So, today’s your birthday. Happy birthday! Another year younger. Better still, you’re in Stockholm, you lucky thing. But how to spend your day in this city of tranquil canals, romantic bridges, world-class museums, beautiful parks and swoonsome medieval squares? There are so many things to do in Stockholm for a birthday treat that it can sometimes feel overwhelming. But fear not: we’re here to help with a fun Stockholm itinerary that’s all-but guaranteed to make your day extra-special.
Did you know it’s traditional for Swedish families to sing the birthday boy or girl awake with a rousing rendition of the celebratory song Ja, må han leva? Knock this custom on the head by promising a slow and painful death to anyone who might attempt it, thus ensuring your special day begins right, i.e. with a lovely long lie-in. Suitably refreshed, take your sweet time to get ready before venturing out for a lazy breakfast.
Breakfast in Gamla Stan
Known as Gamla Stan, Stockholm’s old town is a fairytale jumble of medieval squares linked by cobbled alleyways and chock full of characterful old buildings. Stroll to Stortorget, the city’s main square, where regal 17th-century townhouses in a rainbow of fruity colors – lemon yellow, lime green, tomato red – overlook a broad cobbled piazza, the oldest (and highest) in town.
You can grab still-warm cinnamon and cardamom buns from the traditional Swedish bakeries on and around the square, and enjoy with a coffee perched on the square’s huge iron benches. Or, for something a bit more special, head for a café (there are even some on the ground floors of those spectacular townhouses), find a window seat and watch the world go by as you work your way slowly through rivers of yogurt and mountains of fluffy pancakes smothered in tangy lingonberry jam and life-changingly delicious buttermilk syrup.
Sauna and Swim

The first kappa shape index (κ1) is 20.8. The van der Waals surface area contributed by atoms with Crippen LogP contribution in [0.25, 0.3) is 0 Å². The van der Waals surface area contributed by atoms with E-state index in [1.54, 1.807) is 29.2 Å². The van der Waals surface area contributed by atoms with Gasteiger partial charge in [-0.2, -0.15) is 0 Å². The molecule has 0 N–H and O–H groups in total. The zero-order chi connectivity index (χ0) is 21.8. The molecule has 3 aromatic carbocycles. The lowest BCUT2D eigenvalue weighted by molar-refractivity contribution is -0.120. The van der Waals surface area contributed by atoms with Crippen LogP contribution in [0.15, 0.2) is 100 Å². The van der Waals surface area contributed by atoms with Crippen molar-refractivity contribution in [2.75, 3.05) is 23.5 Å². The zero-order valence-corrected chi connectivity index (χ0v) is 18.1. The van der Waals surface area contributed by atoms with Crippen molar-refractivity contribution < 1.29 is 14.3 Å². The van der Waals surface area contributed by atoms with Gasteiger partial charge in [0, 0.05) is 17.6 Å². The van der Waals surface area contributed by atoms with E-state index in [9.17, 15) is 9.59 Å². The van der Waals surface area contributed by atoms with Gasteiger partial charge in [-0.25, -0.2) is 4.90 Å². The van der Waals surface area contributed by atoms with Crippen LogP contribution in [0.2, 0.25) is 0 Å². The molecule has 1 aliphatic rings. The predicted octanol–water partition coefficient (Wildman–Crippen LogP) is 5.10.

Assuming you can still move after that enormous birthday breakfast, why not do as the Swedes do and mosey on over to the nearest bathhouse to revive yourself in a steamy sauna? Just across the bridge in the bustling Norrmalm district, Centralbadet is one of the city’s most popular, its kitschy art nouveau building housing several tiled saunas and a large swimming pool. Or get closer to nature at Hellasgården, where traditional wooden saunas afford lovely views of the green landscape. Hardy souls can also take a dip in the lake outside. Yes, even in winter, when a large hole is cut in the ice for this very purpose.
Shopping in Södermalm
Thaw your frozen bones in trendy Södermalm, where the area south of Folkungagatan is so achingly cool it even has its own truncated nickname: SoFo. Here’s where to shop independent boutiques for one-off fashions, artisan jewelry, vintage goodies, homeware, vinyl records, second-hand books and more. There are also dozens of laid back cafés here, in case you’re ready for another cinnamon bun already.
Before leaving SoFo, make sure to visit Urban Deli, a favorite hipster hangout on Nytorget square, to pick up armfuls of freshly baked sourdough, Swedish cheeses and cured meats for lunch on the go. Picnic right there on the square’s central lawn or hoof it over to pretty Tantolunden park and find a spot on its grassy slopes or on the small sandy beach where, if weather permits, you can even have a quick dip.